By Eyal Hareuveni
Italian, Naples-based tenor sax player Antonio Raia prepared himself for the recording of his debut solo album, «Asylum», for three years. He worked on different breathing techniques and researched different spaces before settled on a huge wooden hall, Filangeri Asylum (1,000 square meters), a former dining hall in the middle of Naples, where he and his partner in crime, recording engineer Renato Fiorito, placed 10 microphones. The album was recorded with no effects or overdubs, and Raia dedicates this album to refugees and other poor people, for them the asylum is actually a home.
Raia frames the emotional atmosphere of this short album, only 30 minutes, with few well-known songs. He begins with a fragile and fractured abstraction of the popular Neapolitan song «Torna a Surriento». The following original pieces deepen this contemplative and vulnerable approach, characterized by a highly resonant sound that stresses Raia’s rich sonic spectrum, ranging from soft breaths and whispers, passionate loud shouts that fill the huge space and disciplined exercises in circular breathing, all suggest a deep and strong melodic veins.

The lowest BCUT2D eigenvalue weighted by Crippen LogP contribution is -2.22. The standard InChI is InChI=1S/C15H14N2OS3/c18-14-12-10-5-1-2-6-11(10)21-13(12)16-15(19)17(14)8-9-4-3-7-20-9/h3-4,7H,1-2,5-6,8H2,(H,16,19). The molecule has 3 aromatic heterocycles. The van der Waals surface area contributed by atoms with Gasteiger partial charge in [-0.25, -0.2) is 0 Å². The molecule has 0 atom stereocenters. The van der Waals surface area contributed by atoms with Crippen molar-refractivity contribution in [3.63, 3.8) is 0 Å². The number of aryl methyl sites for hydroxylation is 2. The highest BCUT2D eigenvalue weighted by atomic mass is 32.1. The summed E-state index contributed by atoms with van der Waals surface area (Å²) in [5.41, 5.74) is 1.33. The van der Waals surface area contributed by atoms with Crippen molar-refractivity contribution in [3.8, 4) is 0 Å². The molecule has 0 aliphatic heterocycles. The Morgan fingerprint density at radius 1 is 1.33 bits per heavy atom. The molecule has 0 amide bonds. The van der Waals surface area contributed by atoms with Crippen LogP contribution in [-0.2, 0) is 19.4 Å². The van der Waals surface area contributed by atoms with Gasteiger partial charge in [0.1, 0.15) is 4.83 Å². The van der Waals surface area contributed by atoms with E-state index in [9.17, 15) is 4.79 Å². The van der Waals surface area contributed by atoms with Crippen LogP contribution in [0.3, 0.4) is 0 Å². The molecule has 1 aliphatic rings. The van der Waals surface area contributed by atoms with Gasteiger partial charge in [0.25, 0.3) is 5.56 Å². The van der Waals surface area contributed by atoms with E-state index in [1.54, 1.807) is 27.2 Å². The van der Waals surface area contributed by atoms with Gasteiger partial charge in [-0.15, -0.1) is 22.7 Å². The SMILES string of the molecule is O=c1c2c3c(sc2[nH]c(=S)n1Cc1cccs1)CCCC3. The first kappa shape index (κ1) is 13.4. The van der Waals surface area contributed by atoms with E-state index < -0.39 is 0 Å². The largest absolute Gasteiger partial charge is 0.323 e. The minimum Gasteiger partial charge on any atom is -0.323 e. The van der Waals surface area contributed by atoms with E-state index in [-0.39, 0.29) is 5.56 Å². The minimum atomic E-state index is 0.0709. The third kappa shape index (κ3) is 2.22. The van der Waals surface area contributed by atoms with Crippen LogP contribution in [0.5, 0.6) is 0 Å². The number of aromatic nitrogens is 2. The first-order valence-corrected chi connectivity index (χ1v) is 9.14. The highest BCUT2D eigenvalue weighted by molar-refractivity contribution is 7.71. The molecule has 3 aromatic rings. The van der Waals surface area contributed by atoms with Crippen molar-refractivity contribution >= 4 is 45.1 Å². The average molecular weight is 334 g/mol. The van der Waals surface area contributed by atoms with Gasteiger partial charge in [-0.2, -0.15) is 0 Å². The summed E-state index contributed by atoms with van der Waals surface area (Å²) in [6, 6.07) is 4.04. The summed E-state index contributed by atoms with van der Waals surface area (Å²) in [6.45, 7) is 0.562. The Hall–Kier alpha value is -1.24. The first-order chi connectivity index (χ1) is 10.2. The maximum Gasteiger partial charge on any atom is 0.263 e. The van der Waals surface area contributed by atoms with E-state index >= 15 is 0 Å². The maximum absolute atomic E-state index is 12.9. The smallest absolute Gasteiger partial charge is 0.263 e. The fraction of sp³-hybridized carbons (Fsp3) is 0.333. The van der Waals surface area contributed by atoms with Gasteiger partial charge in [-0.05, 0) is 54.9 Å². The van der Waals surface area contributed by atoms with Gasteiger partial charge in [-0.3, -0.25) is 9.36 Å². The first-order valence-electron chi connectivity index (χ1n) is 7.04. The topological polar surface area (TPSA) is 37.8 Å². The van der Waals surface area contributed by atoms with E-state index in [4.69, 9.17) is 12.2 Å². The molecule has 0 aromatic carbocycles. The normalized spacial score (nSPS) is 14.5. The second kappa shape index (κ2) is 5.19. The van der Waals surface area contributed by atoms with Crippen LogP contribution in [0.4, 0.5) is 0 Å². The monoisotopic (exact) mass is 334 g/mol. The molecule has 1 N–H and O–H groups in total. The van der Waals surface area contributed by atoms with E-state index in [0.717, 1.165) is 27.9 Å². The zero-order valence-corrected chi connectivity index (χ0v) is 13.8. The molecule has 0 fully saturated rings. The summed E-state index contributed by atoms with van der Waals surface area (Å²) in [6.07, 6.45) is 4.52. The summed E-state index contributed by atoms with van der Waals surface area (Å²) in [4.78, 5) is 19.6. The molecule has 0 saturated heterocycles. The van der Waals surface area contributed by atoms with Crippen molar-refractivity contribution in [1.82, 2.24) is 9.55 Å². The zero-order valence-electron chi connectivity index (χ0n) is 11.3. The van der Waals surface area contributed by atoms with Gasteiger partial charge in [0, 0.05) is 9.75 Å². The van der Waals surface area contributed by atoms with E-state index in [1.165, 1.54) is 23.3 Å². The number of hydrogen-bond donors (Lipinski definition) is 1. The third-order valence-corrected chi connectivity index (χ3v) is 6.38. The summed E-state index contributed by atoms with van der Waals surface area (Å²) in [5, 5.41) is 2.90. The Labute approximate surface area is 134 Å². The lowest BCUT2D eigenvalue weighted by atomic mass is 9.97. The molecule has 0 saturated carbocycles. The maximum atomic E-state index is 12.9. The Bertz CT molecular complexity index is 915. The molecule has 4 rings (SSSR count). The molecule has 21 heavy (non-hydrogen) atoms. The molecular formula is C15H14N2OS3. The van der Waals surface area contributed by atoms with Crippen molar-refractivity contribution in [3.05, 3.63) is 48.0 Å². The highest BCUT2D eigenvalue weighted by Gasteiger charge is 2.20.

Later he offers surprising covers of the Italian song «Dicitencello vuje» (translated into English as «Just Say I Love Her», and covered by many, including Tony Bennett and Nina Simone) and Erroll Garner’s «Misty», but reaches the emotional climax of this album in his own beautiful ballad «To Giulia». All these pieces emphasizes even more his compassionate perspective, or as Raia puts it: «looking forward to welcome and share freedom with a world in need of it, now more than ever».